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World Cup 2030 set for six countries | Saudi Arabia to bid for 2034 tournament

World Cup 2030 is set to be held in six countries across three continents, while Saudi Arabia could be set to host the 2034 edition of the tournament.

Spain, Portugal and Morocco are on course to co-host the 2030 edition of the men’s tournament, with three South American nations – Uruguay, Argentina and Paraguay – staging the opening matches to mark the tournament’s centenary.

Montevideo in Uruguay, the city which hosted the first World Cup finals match in 1930, is poised to stage the opening match in seven years’ time with games in Argentina and Paraguay to follow.

The rest of the 48-team tournament will then move to north Africa and Europe, under a proposal from UEFA, the Confederation of African Football and South American confederation CONMEBOL which was accepted by the FIFA council at a meeting on Wednesday.

The hosting arrangement is now subject to formal approval by FIFA’s congress.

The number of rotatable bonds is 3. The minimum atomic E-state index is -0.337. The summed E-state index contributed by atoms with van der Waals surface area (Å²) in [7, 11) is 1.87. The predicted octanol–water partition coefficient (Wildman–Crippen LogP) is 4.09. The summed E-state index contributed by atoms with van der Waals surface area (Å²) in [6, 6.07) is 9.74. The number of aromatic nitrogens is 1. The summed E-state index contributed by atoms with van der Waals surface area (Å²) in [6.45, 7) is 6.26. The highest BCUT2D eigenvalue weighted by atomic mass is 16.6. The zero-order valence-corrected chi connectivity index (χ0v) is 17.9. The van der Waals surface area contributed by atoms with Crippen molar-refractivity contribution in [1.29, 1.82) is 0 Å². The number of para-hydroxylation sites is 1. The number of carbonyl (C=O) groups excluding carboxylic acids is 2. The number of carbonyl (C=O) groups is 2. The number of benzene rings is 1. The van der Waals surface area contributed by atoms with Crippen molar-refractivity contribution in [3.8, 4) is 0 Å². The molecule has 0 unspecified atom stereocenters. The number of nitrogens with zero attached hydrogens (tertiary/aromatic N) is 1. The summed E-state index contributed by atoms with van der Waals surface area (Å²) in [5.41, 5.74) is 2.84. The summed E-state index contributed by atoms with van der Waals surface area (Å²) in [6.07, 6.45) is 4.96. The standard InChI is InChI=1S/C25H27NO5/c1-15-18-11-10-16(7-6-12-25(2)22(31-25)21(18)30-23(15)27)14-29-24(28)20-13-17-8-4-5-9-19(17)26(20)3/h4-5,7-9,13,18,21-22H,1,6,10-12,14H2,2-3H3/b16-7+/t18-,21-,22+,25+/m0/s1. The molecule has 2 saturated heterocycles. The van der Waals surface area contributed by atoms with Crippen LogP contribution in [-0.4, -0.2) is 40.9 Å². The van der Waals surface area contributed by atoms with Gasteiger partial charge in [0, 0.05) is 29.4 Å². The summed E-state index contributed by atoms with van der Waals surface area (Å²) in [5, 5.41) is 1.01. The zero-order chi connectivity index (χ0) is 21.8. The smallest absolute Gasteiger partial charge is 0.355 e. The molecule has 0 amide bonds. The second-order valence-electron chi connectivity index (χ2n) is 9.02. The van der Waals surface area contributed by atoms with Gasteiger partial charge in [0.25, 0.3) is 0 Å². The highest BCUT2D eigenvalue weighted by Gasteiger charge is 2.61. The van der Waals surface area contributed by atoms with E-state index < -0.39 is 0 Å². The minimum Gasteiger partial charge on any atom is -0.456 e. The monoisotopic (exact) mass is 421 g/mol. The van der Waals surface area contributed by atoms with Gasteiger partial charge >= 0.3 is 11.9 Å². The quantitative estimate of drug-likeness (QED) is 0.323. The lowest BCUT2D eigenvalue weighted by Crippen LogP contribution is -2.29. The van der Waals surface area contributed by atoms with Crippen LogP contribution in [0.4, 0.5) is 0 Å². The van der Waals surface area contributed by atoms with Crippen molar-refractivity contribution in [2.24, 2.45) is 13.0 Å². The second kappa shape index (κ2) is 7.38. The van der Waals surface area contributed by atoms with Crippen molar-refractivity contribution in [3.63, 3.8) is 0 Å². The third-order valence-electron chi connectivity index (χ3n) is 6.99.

Uruguay’s selection for 2030 is in recognition of their role as hosts and winners of the opening tournament, Argentina’s as runners-up in that tournament and Paraguay’s as the traditional home of CONMEBOL.

Those countries will qualify automatically for the finals and play their opening games on home soil.

Where has the men’s FIFA World Cup been held in the past?

  • 2022 – Qatar (November to December)
  • 2018 – Russia
  • 2014 – Brazil
  • 2010 – South Africa
  • 2006 – Germany
  • 2002 – Japan and South Korea
  • 1998 – France
  • 1994 – United States
  • 1990 – Italy
  • 1986 – Mexico
  • 1982 – Spain
  • 1978 – Argentina
  • 1974 – West Germany
  • 1970 – Mexico
  • 1966 – England
  • 1962 – Chile
  • 1958 – Sweden
  • 1954 – Switzerland
  • 1950 – Brazil
  • 1938 – France
  • 1934 – Italy
  • 1930 – Uruguay

FIFA president Gianni Infantino welcomed the news, saying: “In a divided world, FIFA and football are uniting.

“In 2030, we will have a unique global footprint, three continents – Africa, Europe and South America – six countries – Argentina, Morocco, Paraguay, Portugal, Spain and Uruguay – welcoming and uniting the world while celebrating together the beautiful game, the centenary and the FIFA World Cup.”

President of CONMEBOL Alejandro Dominguez said: “We aimed high and dreamed big.

“The 2030 Centenario World Cup starts where it all began. The host of the opening matches of the Centenario World Cup will be Uruguay, Paraguay and Argentina.”

However, the Football Supporters Europe group was deeply unimpressed by the arrangement.

It posted on X: “FIFA continues its cycle of destruction against the greatest tournament on earth.